Bryce Canyon has been towards the top of our National Park MUST-DO! list for quite some time now. And we are so excited to finally be able to check it out and off our National Parks list! This was a GREAT Day! We visited the park on September 24, 2016 - which turned out to be one of the FREE PARKS admission days, so that was a real treat to find out when we pulled up to the booths to enter the park. It was a slow drive in to the park as the roadway that leads in has some pretty interesting sites to see... some stops along the way, and we were also taking our time so the GoPro camera could capture some of the driving footage along the way. It was a great advantage to be able to drive through the park!
A few things to keep in mind that we try and remind everyone when traveling through the National Parks no matter what time of year is to check the weather! These pictures reflect what looks like a nice and sunny day, which it was, however you won't see the wind, 50 degree temperature, cool breeze and that some locations already had a little bit of snow on the trails. So remember to pack appropriate, bring your jackets along with all your other travel gear!
Red Canyon/Scenic Byway 12
We decided to follow the signs and pull off stops along the way for driving through Bryce. It took us almost the entire day to get through the park as we really did take our time at each pull off, stopping all along the way and doing some of the walking trails. Other advice that was given to us was to drive straight to the top and then work your way down. I'm sure either way would work, and take up about the same amount of time but that was our route.
Getting in some video with the GoPro that you will see shortly on our YouTube channel
On a clear day at Bryce Canyon, you can see over 150 miles and even recognize landforms in Arizona! From several of the parks viewpoints you can usually see Navajo Mountain, more than 80 miles away. Very cool, right?!
Bryce Canyon National Park is not a canyon, but rather, a spectacular series of 14 huge amphitheaters, each of which is carved at least 1,000 feet into the pastel palette of limestone along the Paunsaugunt Plateau.
Highest: 9,115 feet (2778 m)
Sarek taking his Pano photos at Rainbow Point.
Hoodoo [hoo’doo] n. 1. A pinnacle or odd-shaped rock left standing by the forces of erosion. -- One of the main reasons for our visit was to check out the Hoodoos!
Lowest: 6,620 feet (2018 m) Yellow Creek.
Highest: 9,115 feet (2778 m) at Rainbow Point. Area: 55 square miles (35,835 acres)
Bryce Canyon's most striking feature -- the hoodoos. They're photogenic, stunningly beautiful such a site to see! The view just keeps going and going and going!
We really really enjoyed our Bryce Canyon Adventure.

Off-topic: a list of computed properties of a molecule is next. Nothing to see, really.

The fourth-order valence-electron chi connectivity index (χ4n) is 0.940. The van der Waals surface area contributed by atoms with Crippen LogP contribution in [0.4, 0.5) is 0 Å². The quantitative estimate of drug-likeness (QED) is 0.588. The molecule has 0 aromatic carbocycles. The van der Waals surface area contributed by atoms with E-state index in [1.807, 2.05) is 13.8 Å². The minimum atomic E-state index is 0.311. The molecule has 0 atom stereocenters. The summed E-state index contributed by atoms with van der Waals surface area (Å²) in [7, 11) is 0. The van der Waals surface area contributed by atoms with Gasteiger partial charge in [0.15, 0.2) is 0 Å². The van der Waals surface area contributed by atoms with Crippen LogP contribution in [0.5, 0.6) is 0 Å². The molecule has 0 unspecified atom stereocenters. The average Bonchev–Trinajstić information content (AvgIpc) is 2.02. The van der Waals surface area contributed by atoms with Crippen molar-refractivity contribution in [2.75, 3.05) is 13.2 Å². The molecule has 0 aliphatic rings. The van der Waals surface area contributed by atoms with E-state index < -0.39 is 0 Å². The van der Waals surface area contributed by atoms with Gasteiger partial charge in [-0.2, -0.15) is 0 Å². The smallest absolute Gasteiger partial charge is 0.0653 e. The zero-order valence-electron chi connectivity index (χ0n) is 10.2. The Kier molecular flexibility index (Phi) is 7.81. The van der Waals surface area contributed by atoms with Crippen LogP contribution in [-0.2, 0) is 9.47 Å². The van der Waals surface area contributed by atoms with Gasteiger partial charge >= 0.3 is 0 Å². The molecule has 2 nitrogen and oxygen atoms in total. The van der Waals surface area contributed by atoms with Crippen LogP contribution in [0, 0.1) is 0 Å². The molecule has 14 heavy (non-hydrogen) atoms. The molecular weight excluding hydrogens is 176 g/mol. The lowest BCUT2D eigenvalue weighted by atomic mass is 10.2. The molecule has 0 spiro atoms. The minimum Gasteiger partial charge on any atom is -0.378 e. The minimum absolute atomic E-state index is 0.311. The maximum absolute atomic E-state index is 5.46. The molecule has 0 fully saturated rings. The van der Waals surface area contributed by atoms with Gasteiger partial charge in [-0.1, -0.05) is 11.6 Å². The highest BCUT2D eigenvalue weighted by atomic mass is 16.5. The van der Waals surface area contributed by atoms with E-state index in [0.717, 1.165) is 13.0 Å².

Stay tuned for our social media post coming up next highlighting our stops off throughout the park. If this park isn't on your LIST IT SHOULD BE!
TIPS to Remember:
1) Check the weather, dress for it!
2) Go to the NPS website and download their Travel Packet https://www.nps.gov/brca/planyourvisit/things2know.htm
3) Take a read through the Hoodoo Newspaper that you receive at the entrance of the park at the booth. You will find all kinds of information, map, shuttle schedule, walking/hiking guides, park roads information and services, emergency response, and more!
4) Pack water for your walks/hikes. It is recommended to drink 1 quart/liter every 1-2 hours.
5) Bring a back pack for hikes with all your essentials. Food snacks, water, first aid supplies, maps, and more. Something light enough to carry or keep close by in the car. Don't forget sunglasses for sunny days and waterproof jackets for rainy ones!
6) Hat and Sunscreen, even if its cool outside, you may not realize how powerful the sun is until later. Pack it and use it.
7) If you plan to hike towards the evening time bring a flashlight and headlamp with you to help guide your way. Take extra caution and be careful when hiking in Bryce. There are some steep drop offs, but do it safely and you should be fine!
8) If you are visiting with your children check out the junior ranger program!
9) Shuttle buses have no fees in addition to the entrance fee and offer another way to visit the park. The Bryce Canyon Shuttle is voluntary. Riding the Bryce Canyon shuttle reduces traffic, conserves fuel, saves time, money, and helps protect the planet!
10) Bring your camera, GoPro, your camera phone, special photo lenses and more. Don't forget to bring SOMETHING with you to capture all that beautiful Bryce and its views has to offer!